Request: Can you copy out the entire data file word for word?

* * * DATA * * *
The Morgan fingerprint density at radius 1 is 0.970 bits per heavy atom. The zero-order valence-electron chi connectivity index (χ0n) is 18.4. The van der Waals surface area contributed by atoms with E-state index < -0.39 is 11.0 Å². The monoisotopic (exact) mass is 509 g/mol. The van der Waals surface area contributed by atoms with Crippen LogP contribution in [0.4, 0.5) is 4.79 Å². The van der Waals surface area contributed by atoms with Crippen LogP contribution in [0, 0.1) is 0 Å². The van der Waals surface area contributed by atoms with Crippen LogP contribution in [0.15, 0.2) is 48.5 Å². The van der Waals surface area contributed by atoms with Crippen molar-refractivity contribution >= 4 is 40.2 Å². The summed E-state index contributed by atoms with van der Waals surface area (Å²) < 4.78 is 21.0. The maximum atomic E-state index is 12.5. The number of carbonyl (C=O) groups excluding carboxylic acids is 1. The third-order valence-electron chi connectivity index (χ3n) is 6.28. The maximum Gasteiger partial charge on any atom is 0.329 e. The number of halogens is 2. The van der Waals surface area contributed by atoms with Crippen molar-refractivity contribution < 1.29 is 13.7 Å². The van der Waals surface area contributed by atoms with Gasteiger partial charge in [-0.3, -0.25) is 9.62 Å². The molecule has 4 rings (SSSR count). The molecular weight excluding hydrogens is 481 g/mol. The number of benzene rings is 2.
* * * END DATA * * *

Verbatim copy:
The Morgan fingerprint density at radius 1 is 0.970 bits per heavy atom. The zero-order valence-electron chi connectivity index (χ0n) is 18.4. The van der Waals surface area contributed by atoms with E-state index < -0.39 is 11.0 Å². The monoisotopic (exact) mass is 509 g/mol. The van der Waals surface area contributed by atoms with Crippen LogP contribution in [0.4, 0.5) is 4.79 Å². The van der Waals surface area contributed by atoms with Crippen LogP contribution in [0, 0.1) is 0 Å². The van der Waals surface area contributed by atoms with Crippen LogP contribution in [0.15, 0.2) is 48.5 Å². The van der Waals surface area contributed by atoms with Crippen molar-refractivity contribution >= 4 is 40.2 Å². The summed E-state index contributed by atoms with van der Waals surface area (Å²) < 4.78 is 21.0. The maximum atomic E-state index is 12.5. The number of carbonyl (C=O) groups excluding carboxylic acids is 1. The third-order valence-electron chi connectivity index (χ3n) is 6.28. The maximum Gasteiger partial charge on any atom is 0.329 e. The number of halogens is 2. The van der Waals surface area contributed by atoms with Crippen molar-refractivity contribution < 1.29 is 13.7 Å². The van der Waals surface area contributed by atoms with Gasteiger partial charge in [-0.3, -0.25) is 9.62 Å². The molecule has 4 rings (SSSR count). The molecular weight excluding hydrogens is 481 g/mol. The number of benzene rings is 2.